[0005]However, there are two main problems in that kind of neighborhood local view construction scheme. 1) Outdated local view: when we consider a general case where broadcasts or routing occur within “Hello” message interval while nodes move during that interval, forward decisions of localized protocols will be based on outdated neighborhood view; 2) Asynchronous local view: asynchronous sample frequency at each node, asynchronous “Hello” intervals in periodical update, and different “Hello” intervals in conditional update will cause asynchronous information for each neighbor in neighborhood local view.
 [0006]Forward decisions based on outdated and asynchronous network topology view may be inaccurate and hence cause delivery failure which can induce poor coverage of broadcast task or route failures. If the dynamics of the network topology could be predicted in advance, appropriate forward decision can be made in order to avoid or reduce delivery failures. Neighborhood tracking is a task to determine the neighborhood local view of a mobile node in time which can facilitate the forwarding decision in network protocols' design. Therefore, it could be of significance to the design of network protocols.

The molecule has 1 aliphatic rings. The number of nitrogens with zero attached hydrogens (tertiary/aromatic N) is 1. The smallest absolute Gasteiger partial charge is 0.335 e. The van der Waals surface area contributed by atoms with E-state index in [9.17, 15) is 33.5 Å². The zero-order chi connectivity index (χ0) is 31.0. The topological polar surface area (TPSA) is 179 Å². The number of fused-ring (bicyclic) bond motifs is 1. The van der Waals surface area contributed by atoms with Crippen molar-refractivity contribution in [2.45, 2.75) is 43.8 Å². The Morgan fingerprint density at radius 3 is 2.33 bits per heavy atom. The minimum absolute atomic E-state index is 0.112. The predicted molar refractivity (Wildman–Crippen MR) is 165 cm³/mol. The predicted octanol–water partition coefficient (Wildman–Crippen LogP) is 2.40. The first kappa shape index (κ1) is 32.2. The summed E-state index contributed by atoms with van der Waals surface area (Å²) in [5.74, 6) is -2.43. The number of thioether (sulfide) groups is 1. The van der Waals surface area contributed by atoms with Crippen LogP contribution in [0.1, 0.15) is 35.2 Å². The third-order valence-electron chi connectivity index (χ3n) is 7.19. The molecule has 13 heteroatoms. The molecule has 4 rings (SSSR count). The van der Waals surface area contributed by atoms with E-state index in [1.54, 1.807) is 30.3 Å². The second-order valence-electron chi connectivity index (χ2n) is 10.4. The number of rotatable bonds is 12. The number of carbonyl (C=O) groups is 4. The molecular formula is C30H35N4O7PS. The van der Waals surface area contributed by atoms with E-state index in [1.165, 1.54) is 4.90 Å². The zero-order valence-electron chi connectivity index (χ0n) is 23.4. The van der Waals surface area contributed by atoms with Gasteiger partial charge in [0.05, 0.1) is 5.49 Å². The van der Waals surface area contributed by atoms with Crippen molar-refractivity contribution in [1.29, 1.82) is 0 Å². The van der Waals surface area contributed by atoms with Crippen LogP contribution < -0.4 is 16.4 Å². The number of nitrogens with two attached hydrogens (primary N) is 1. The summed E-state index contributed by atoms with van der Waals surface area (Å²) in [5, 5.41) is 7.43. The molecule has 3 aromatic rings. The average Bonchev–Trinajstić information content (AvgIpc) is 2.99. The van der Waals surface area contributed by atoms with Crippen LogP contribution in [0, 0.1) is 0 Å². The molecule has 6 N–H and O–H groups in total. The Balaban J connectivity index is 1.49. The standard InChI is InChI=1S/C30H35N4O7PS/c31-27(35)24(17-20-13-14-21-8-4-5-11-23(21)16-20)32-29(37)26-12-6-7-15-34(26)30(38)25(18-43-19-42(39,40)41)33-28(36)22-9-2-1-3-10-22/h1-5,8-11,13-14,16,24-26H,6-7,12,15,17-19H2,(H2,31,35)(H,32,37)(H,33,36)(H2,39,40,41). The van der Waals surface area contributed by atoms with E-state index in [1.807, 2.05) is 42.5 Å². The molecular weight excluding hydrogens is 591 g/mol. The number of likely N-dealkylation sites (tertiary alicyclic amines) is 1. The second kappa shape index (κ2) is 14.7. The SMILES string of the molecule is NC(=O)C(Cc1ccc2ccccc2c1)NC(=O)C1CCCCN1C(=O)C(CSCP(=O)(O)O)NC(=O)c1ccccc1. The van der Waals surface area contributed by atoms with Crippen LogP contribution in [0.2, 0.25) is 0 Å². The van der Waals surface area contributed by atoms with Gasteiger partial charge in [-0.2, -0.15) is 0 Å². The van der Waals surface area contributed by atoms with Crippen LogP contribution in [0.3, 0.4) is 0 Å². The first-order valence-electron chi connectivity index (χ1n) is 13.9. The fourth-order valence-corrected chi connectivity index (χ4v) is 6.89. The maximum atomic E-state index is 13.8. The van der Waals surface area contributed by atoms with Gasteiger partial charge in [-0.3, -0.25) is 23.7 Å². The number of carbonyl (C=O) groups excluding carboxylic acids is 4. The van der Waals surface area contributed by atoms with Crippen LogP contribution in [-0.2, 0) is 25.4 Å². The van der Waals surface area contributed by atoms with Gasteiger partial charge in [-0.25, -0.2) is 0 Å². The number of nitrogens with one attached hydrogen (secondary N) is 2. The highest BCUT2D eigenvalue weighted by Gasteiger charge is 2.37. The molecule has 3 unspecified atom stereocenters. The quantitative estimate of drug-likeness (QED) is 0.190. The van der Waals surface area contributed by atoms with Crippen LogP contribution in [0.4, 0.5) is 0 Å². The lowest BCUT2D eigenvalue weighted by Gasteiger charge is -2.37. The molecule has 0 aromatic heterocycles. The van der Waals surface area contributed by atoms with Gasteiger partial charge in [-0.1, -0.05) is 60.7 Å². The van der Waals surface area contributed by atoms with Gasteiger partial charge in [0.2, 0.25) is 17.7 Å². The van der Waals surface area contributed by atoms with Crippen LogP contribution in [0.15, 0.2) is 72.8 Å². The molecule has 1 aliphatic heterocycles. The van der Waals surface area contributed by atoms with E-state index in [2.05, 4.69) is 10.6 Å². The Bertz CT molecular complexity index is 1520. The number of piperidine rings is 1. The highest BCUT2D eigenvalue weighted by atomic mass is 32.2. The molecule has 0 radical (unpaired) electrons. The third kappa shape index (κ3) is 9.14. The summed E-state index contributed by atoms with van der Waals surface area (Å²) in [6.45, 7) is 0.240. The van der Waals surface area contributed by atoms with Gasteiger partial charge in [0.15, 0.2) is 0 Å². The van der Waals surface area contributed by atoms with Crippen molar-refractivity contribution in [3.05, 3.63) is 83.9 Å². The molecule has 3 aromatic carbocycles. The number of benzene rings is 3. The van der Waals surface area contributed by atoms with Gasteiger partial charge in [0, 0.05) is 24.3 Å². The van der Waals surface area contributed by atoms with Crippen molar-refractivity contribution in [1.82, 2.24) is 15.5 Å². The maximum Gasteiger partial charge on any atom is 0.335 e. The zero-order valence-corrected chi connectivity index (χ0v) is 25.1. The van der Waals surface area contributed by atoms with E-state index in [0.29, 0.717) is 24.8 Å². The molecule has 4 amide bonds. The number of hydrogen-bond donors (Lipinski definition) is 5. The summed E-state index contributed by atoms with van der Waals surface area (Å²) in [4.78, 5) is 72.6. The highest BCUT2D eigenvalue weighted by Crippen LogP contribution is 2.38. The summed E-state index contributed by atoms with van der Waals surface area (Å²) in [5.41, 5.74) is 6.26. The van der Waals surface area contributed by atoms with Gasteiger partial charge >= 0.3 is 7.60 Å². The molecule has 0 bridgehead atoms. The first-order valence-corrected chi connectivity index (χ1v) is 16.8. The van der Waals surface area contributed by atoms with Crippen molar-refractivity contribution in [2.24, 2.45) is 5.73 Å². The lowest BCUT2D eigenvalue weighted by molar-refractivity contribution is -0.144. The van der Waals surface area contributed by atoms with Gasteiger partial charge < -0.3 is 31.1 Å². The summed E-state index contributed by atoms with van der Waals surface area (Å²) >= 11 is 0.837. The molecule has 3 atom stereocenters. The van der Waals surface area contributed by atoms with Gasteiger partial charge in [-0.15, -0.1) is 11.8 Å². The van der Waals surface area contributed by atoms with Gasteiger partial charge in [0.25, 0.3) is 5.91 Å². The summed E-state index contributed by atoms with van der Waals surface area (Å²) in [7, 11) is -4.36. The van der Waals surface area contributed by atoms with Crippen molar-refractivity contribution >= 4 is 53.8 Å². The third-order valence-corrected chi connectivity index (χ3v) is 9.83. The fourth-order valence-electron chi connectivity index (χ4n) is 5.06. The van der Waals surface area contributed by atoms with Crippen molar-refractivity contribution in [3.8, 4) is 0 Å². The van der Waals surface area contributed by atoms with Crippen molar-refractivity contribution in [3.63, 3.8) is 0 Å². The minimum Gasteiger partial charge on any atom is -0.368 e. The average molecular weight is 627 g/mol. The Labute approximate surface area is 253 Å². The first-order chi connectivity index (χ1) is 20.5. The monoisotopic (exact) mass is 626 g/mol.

[0007]There exist two kinds of work which try to maintain accurate topology view to assist the route path selection. First, in the work of Kim et al. (W.I. Kim, D. H. Kwon, and Y.J. Suh, “A reliable route selection algorithm using local positioning systems in mobile ad hoc networks,” In Proceedings the IEEE International Conference on Communications, Amsterdam, USA, pp. 31913195, June, 2001.), a stable zone and a caution zone of each node have been defined based on a node's position, speed, and direction information obtained from GPS. Specifically, a stable zone is the area in which a mobile node can maintain a relatively stable link with its neighbor nodes since they are located close to each other. A caution zone is the area in which a node can maintain an unstable link with its neighbor nodes since they are relatively far from each other. Second, Wu and Dai (J. Wu and F. Dai, “Mobility Control and Its Applications in Mobile Ad Hoc Networks,” Accepted to appear in Handbook of Algorithms for Wireless Networking and Mobile Computing, A. Boukerche (ed.), Chapman & Hall/CRC, pp. 2250122518, 2006.) have proposed a conservative “two transmission radius” method to compensate the outdated topology local view. However, all the above approaches are passive since they just try to compensate the inaccuracy of network topology view rather than predict mobile nodes' positions to construct precise network topology view in advance.
 [0008]The present invention achieves the foregoing features and results, as well as others, by providing methods to predict the neighborhood of mobile nodes in time in wireless ad hoc networks.